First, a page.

First came the nettles. Now, algae blooms are coloring the lower Chesapeake Bay. They happen every summer but Virginia Institute of Marine Science is reporting it’s the most intense and wide spread in a decade.
The aerial photos of Chesapeake Bay algae blooms by VIMS professors are stunning.
They found that the blooms reach from the York River to the mouth of the Rappahannock River, across the Bay to within about four miles of Cape Charles. They reach down to the Chesapeake Bay Bridge-Tunnel. And the York River seems to be the “epicenter,” reportswith VIMS news.
Algal blooms are also called “red tides.” They’re a dense cluster of tiny marine plants called algae that contain reddish pigment. Some algal species also produce chemicals that generate light and sometimes you can see the “bioluminescence” at night.
“Reports of algal blooms in the lower York River started around July 22nd,” Malmquist writes.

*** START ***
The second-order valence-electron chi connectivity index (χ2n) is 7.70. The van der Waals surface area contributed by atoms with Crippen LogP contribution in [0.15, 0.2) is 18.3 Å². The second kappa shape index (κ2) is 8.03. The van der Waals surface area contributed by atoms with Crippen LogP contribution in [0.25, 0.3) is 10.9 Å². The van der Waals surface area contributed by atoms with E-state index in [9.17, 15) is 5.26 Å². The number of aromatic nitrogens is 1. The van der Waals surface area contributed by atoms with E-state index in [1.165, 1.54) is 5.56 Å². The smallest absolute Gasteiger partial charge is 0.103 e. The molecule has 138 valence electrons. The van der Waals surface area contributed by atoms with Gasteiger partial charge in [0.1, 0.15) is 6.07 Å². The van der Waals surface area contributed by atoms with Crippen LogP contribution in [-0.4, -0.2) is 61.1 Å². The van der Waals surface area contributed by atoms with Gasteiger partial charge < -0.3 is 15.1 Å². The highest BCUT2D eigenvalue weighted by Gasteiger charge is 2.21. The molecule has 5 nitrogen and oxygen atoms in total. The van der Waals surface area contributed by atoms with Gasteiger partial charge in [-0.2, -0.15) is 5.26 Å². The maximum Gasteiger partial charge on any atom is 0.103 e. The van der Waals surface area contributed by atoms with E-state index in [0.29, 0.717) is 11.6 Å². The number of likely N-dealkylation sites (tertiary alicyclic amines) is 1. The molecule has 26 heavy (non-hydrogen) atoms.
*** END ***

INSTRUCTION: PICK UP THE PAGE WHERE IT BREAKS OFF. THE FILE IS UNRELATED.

This situation has become common over the years, scientists say, because of more nutrients — mainly fertilizer and sewage — being washed into the Chesapeake Bay. This summer, they’ve found the western side of the Bay is blooming most densely.
Researchers have been looking at the issue since a bloom was reported in the mid-1940s. Another was conclusively found in the mid-1960s. Algal blooms have now become an annual summer traditions, but not to this extent or density.
The blooms are made up of a mix of algal species. Some may be toxic while others may not be. It could depend on environmental conditions. VIMS researchers are still trying to figure it out. They’re working with NOAA along with other agencies and research centers to determine the impact of the bloom on oysters and other Chesapeake Bay creatures.
VIMS has a series of videos showing the algae blooms, including the one below of staff kayaking at night through bioluminescence in the waters of the York River caused by a dense bloom of the alga. They also have video of what these algae look like close up.
Photos, map & video used with permission of Virginia Institute of Marine Science.
The Chesapeake Bay Program created this video to explain algae blooms and their impact.